Funding for two new ’underground’ programmes at Bioscience

Geomicrobiologists from Department of Bioscience have received funding for two new research programmes from Danish Hydrocarbon Research Centre. Read more about the projects here.

2018.03.07 | Lea Laursen Pasgaard

Post.doc. Alberto Scoma

PhD student Søren Dollerup Nielsen

It is the sixth time the Danish Hydrocarbon Research and Technology Centre (DHRTC) funds selected research projects, which can potentially contribute with new knowledge and results towards the goal of increasing the recovery of oil and gas from the Danish part of the North Sea.

Two of the recipients are post.doc. Alberto Scoma and PhD student Søren Dollerup Nielsen who work at the section of Microbiology and Center for Geomicrobiology at the Department of Bioscience.

The titles of Alberto Scoma and Søren Dollerup Nielsens research projects are ”Souring mitigation by a lowcost bioelectrochemical device” and ”Non-invasive measurement of microbial activity in cement by microcalorimetry”.

At DHRTC’s website, Alberto Scoma and Søren Dollerup Nielsen both present their projects.

“At the Dept. of Bioscience at Aarhus University, I am presently working on the Self-Healing Cement project. The project aims at developing bio-based solutions to improve cement life. Under certain conditions, microorganisms induce the precipitation of crystals which can seal cracks in cement structures. The project targets cement cast in deep, subseafloor environments, which are characterized by high hydrostatic pressures, high temperatures, lack of oxygen and, when including cement, high pH. Microbes able to survive the concomitant application of multiple stressors are called ‘polyextremophiles’. Understanding how polyextremophiles survive such conditions would help providing the proper environment for their activity (in this case, precipitating more crystals and fix cement),” Alberto Scoma says.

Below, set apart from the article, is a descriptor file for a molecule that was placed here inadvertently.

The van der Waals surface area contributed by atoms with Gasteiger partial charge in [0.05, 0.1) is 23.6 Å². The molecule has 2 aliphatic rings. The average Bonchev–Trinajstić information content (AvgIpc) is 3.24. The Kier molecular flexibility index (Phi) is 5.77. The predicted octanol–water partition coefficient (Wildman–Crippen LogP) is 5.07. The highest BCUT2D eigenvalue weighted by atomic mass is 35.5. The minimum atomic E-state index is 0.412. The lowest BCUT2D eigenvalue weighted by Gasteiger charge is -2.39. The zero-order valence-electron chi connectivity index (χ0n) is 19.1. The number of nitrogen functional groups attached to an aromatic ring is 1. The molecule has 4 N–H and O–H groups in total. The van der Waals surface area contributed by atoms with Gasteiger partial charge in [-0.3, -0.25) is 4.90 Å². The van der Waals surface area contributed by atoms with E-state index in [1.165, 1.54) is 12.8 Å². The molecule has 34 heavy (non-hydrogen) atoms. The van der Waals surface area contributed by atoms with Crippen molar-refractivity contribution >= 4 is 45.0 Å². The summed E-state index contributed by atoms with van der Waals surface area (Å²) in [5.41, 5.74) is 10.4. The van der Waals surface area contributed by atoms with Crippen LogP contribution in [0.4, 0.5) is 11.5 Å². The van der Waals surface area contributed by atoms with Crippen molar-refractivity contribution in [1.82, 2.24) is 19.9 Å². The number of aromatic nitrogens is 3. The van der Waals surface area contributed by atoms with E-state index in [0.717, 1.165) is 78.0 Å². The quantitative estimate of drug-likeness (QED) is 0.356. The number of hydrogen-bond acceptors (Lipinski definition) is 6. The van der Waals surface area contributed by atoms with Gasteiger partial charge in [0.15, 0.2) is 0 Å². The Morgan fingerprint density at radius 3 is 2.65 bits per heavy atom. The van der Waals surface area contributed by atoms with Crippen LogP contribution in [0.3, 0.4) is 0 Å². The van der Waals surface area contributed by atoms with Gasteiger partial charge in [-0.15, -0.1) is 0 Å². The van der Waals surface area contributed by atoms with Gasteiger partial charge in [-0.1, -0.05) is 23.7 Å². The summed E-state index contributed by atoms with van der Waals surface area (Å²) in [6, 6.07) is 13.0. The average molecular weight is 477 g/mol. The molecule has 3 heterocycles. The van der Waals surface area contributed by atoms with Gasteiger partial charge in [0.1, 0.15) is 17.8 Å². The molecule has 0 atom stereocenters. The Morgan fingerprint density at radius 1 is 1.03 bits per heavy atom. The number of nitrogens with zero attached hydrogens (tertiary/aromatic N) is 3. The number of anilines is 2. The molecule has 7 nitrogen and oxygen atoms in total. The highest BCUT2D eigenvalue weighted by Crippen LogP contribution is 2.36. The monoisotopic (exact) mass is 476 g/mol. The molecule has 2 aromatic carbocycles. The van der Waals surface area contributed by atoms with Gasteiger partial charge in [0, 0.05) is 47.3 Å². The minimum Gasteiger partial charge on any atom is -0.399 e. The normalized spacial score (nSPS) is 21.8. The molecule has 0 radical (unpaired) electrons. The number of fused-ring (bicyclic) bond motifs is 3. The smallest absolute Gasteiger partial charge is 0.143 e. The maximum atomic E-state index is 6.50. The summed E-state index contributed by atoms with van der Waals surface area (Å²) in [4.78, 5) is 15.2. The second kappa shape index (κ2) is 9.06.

Søren Dollerup Nielsens presents his research the following way:

“In august 2016 I started my Ph.D-project “Microbial induced healing of cement”. It is well established that bacteria embedded in a cement matrix can repair cracks in above ground structures by inducing the precipitation of calcium carbonate. The aim of my project is to modify the technique already in use in surface environments to develop cements that are able to “self-heal” under subsurface conditions. We will embed the endospores of bacteria in tiny capsules together with the necessary nutrients and incorporate them into the cement. The endospores will germinate, metabolize and precipitate calcium carbonate when cracks occur, effectively healing them. The goal is to prolong the life time of cements in deep offshore production facilities.”

Read more about the projects and Danish Hydrocarbon Research and Technology Centre here

 

 

Staff, Department of Bioscience, BIOS, Public / media